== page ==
So it’s come to this: The chief executive of a major drug company is a hero because he won’t rip off customers any more.
Brent Saunders, CEO of Allergan, the company best known for making Botox, made headlines this week after posting an announcement on his company’s website that future price hikes will be limited to single digits and he’ll no longer jack up prices to crazy levels right before a patent expires.
“While we have participated in this industry practice in the past, we will stop this practice going forward,” Saunders said.
Excuse me for not drinking the Kool-Aid, but how is this different from a schoolyard bully patting himself on the back for saying he won’t beat you up any more? What about all the past beatings? Forgive and forget?
If Saunders deserves points for anything, it’s being the first CEO of a top pharmaceutical company to try to get out in front of scandalously high drug prices before lawmakers, riding a wave of public outrage, lower the boom with some hard-and-fast regulations.
“Some of the outrageous things they’ve done, jacking up prices tremendously, it’s coming back to bite them,” Walter J. Lane, a healthcare economist at the University of New Orleans, said of pharmaceutical companies.
In the past, he told me, patients were largely insulated from high healthcare prices because their insurance was more comprehensive. Nowadays, rising co-pays and deductibles mean families and individuals are bearing a much greater share of medical costs.
“People are feeling the prices a lot more than they used to,” Lane said.
No wonder, then, that recent episodes such as Mylan raising the price of EpiPens by more than 500% and Turing Pharmaceuticals boosting the price of a commonly used cancer drug by 5,000% have landed not with a whisper, but with a loud and reverberating thud on public awareness.
Into this eel-infested swamp waded Saunders, positioning himself as the industry’s one good guy who gets it.
“I don’t like what is happening,” he said in his blog post, adding that “it is hard to speak out publicly on this.”
Deep breath. Just tell us how you feel.
“The healthcare industry has had a long-standing unwritten social contract with patients, physicians, policy makers and the public at large,” Saunders said. “Those who have taken aggressive or predatory price increases have violated this social contract!”
And even though Allergan once exhibited the same shoddy behavior, the company has seen the light. Saunders committed himself to a renewed social contract.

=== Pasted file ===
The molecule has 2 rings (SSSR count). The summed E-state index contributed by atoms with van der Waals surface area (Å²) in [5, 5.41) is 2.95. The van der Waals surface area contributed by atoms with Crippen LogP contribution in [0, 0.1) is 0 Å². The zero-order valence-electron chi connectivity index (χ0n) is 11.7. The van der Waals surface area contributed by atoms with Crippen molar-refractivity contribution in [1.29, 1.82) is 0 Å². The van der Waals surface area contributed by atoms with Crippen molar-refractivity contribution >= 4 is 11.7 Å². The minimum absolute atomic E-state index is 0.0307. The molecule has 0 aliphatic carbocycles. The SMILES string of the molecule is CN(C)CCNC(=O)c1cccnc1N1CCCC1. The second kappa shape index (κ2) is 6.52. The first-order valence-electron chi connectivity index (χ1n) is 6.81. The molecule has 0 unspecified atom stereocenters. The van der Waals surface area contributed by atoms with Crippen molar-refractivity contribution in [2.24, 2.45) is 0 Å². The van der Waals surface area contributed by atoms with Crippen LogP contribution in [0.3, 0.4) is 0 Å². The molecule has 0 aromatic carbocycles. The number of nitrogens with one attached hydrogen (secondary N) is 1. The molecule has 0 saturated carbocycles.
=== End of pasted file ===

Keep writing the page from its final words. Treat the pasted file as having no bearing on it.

He said the company’s focus now is on pricing its drugs “commensurate with, or lower than, the value they create.” I’m not sure what that means exactly. How is such value determined?
Allergan sells 30 capsules of its Alzheimer’s drug Namenda XR for about $440, according to the price-comparison site GoodRX. The price was boosted by about 10% at the beginning of the year.
Twice as many tablets of the generic, older version of Namenda cost about $20. Is their value really that different?
An Allergan spokesman declined to address the topic.
Saunders, who received nearly $22 million in compensation last year, vowed that “we will not engage in price gouging or predatory pricing.” Um, thanks?
He said Allergan will limit annual price hikes “to single-digit percentage increases.”
That, I suppose, is an impressive commitment in light of the triple-digit increases that are becoming the industry norm. But consider this: The current U.S. inflation rate is 0.8%, so a price increase of, say, 5% represents a significant markup over living costs. Moreover, wages for many workers haven’t risen in years.
“You don’t see anything else going up 7%, 8%, 9% a year,” said Janet Schwartz, an assistant professor of marketing at Tulane University who specializes in healthcare. “Pharmaceuticals are far outpacing the rate of inflation.”
Saunders said Allergan’s social contract means the company “will work with policy makers and payers to facilitate better access to our medicines.”
Since fair prices would go a long way toward facilitating better access to medicines, I take this to mean that Allergan is committed to cutting out the hanky-panky as long as everyone else agrees to do likewise, which is a stretch.
U.S. spending on prescription drugs will climb 22% to as much as $400 billion annually over the next few years, according to the consulting firm IMS Health. It’s hard to imagine leading drug makers telling shareholders that they think this is too much and it’s time to put the cash cow out to pasture.
Timothy D. McBride, co-director of the Center for Health Economics and Policy at Washington University in St. Louis, said businesses are guided first and foremost by self-interest.
This suggests most pharmaceutical companies won’t walk back drug prices unless they have to. It also raises questions about Allergan’s motivation for trying to seize the moral high ground.
“If it’s in Allergan’s self-interest to do that now, why wasn’t it in their self-interest before?” McBride said. “And why would we think that they will change their behavior, or for all the right reasons?”
Maybe because they can afford to. Allergan, formerly based in Irvine, now enjoys Irish corporate citizenship — and considerably lower taxes — after a series of mergers that put Saunders in the captain’s seat.
Consumers, McBride said, should wait and see how this all plays out.
“It’s a bit like if one of your kids gets caught with their hands in the cookie jar, when they know they should not be there,” he said.
“They will say, ‘Dad, I won’t do that again, I promise.’ But any smart parent would be skeptical.”